Noun Stem Tangent (Re: 'snake' and 'god' terms.)
Koontz John E
John.Koontz at colorado.edu
Sun Aug 27 01:59:06 UTC 2006
On Thu, 24 Aug 2006, David Kaufman wrote:
> Wow, interesting! The Biloxi words for 'root' are apparently tudi and
> udi (not sure if there's some semantic difference between the two),
> which I suppose could also possibly incorporate that -ti- root (although
> I'm not sure why t would change to d).
Me either, which is why I feel pretty confident in suggesting this:
I tend to suspect that these forms involve -(d)i in which -(d)i is the
stem-forming vowel, and -d- is *-r- epenthetically inserted between it and
tu- or u-. The gloss here for udi is 'stalk or trunk of a plant' and it
is cognate with PS *hu 'stem, stalk, long bone', cf. OP hi 'stem, stalk',
wahi 'bone'. So, the form is probably u-d-i < *hu-r-e.
I'm sorry I'm such a Johnny-One-Note on this -(d)i thing (cf. also the
Dakotan cognate -(y)A in 'slope of a hill' and 'Cheyenne' earlier today).
It's actually the Richard-One-Note thing, since the idea, at least in
regard to Biloxi is Dick Carter's.
Languages like Biloxi or Mandan where this final vowel formant sticks
around after vowel-final stems and conditions an epenthetic glide are very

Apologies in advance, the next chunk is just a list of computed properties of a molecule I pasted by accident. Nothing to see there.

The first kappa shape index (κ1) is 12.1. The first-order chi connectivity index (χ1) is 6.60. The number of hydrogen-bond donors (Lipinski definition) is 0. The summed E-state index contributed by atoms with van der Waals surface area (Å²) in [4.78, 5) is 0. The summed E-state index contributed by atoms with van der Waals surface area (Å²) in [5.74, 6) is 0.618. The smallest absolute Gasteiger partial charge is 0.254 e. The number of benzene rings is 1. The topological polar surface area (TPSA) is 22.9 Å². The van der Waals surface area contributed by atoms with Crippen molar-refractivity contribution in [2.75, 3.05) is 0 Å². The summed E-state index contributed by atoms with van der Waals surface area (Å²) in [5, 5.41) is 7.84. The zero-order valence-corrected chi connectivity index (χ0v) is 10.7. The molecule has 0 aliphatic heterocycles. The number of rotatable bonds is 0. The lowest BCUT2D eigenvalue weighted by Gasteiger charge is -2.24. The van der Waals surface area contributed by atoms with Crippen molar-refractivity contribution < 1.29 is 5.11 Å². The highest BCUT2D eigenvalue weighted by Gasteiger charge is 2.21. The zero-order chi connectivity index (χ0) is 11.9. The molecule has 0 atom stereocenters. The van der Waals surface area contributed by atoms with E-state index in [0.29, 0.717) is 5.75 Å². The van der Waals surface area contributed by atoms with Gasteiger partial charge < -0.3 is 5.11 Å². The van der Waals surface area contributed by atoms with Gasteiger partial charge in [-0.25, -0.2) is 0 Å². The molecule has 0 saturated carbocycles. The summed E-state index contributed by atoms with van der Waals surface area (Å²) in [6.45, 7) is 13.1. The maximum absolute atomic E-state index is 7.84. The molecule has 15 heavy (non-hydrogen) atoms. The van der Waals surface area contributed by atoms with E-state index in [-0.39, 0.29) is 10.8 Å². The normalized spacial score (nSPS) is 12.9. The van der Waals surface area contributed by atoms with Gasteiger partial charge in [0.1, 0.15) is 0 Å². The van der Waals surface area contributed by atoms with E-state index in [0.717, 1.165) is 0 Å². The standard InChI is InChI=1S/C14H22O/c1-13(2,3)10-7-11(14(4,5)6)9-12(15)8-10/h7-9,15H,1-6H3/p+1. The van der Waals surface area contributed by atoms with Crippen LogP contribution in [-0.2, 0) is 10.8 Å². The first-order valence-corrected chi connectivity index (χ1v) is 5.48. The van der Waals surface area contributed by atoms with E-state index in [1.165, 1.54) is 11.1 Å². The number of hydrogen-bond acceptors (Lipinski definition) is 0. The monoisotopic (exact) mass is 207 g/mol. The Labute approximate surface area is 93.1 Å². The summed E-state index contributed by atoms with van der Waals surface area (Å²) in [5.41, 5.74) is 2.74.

helpful, since there is strong tendency in Siouan for this formant to be
lost after vowel-final stems.
The formant does remain widely after consonant final stems, producing the
famous intricacies of Dakotan s^uNka ~ -s^uNke ~ s^unk or siNte' ~ siNl
and the sometimes nightmarish complexities in reconstructing the final
vowel of CVC(V) a stems.
And then there are the languages - well, just Winnebago - where the
glide-vowel becomes a morpheme in its own right. I think this explains
Winnebago =ra 'the' and perhaps also a more obscure =re that I don't fully
understand. I think it might mark object nominalizations or object
relativizations, but I'm not sure. Or maybe it's a ghost. But I'm pretty
sure about =ra < *-r-a.
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